The Diary of a Young Girl is a hit

Het Achterhuis (The Annex, Anne’s proposed title for the book) was first issued in 1947 in an edition of 3,000 copies. The diary was translated from Dutch into more widely read languages shortly thereafter, beginning with French and German in 1950 and English in 1952.

Within a few years, a dramatization of Anne’s diary was staged on Broadway, then performed internationally and filmed in Hollywood. The Franks’ former hiding place at 263 Prinsengracht became an official museum—the Anne Frank House—in 1960. By then, Anne’s life story had become widely familiar around the world, establishing her as the most well known victim of Nazi persecution.

Otto and the memory of Anne

Otto Frank’s role as caretaker of Anne’s diary was definitive. On one hand, he was dedicated to his daughter’s life and work being widely known through translations of the diary (into more than thirty languages by 1970) and its dramatization.  His motive for doing so was rooted in a commitment to advocating for universal human rights as a response to the Holocaust.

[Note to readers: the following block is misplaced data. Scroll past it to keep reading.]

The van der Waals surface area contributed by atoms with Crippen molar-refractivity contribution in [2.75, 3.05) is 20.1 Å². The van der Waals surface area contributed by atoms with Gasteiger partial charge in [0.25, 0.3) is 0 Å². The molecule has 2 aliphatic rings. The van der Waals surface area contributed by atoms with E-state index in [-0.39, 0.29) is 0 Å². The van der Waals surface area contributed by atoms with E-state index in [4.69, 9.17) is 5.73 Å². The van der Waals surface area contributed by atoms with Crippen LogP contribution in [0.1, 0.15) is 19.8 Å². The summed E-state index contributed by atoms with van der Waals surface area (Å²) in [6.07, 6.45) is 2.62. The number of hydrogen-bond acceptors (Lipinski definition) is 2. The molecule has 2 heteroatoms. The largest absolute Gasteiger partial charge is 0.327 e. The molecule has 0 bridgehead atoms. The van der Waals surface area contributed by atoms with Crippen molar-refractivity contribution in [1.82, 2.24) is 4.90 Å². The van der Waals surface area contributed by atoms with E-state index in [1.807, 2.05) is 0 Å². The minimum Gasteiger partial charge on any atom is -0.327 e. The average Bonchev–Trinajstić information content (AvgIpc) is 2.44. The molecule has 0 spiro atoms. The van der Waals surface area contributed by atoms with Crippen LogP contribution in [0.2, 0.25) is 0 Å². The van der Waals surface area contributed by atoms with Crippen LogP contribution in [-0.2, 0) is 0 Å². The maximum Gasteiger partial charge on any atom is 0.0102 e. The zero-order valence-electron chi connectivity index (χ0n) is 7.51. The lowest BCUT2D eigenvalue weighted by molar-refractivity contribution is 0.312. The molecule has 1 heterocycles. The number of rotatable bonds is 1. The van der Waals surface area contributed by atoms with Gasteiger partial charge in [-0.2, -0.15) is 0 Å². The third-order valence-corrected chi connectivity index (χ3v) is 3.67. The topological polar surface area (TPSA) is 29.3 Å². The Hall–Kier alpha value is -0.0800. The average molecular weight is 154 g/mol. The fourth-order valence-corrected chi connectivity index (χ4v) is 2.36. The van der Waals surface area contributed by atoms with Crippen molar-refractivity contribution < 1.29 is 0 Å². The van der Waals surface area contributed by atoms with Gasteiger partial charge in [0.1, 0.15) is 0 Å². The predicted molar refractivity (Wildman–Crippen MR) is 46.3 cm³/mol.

Both Anne and her father understood Jewishness not as inimical to universalism but rather as being realized in its embrace. Thus, Otto envisioned the Anne Frank House as both a site of Holocaust remembrance and an educational institution, where ‘young people of all nations… could seek ways to work for peace.’

This led to the establishment of an International Youth Center at the Anne Frank House, which for several years organized annual ‘meetings and conferences, at which the problems of discrimination, democracy, cross-cultural communication, religion, and international cooperation are discussed.’

On the other hand, Otto was committed to a close regulation of how Anne’s life and work would appear in public. Under his aegis, there was only one licensed drama based on the diary, and permission to excerpt Anne’s writing in books, plays, or films was granted on a very limited basis.  Only a small number of sites or institutions dedicated to Anne’s memory were sanctioned, and there was to be no official Anne Frank memorabilia. 

Anne belongs to all of us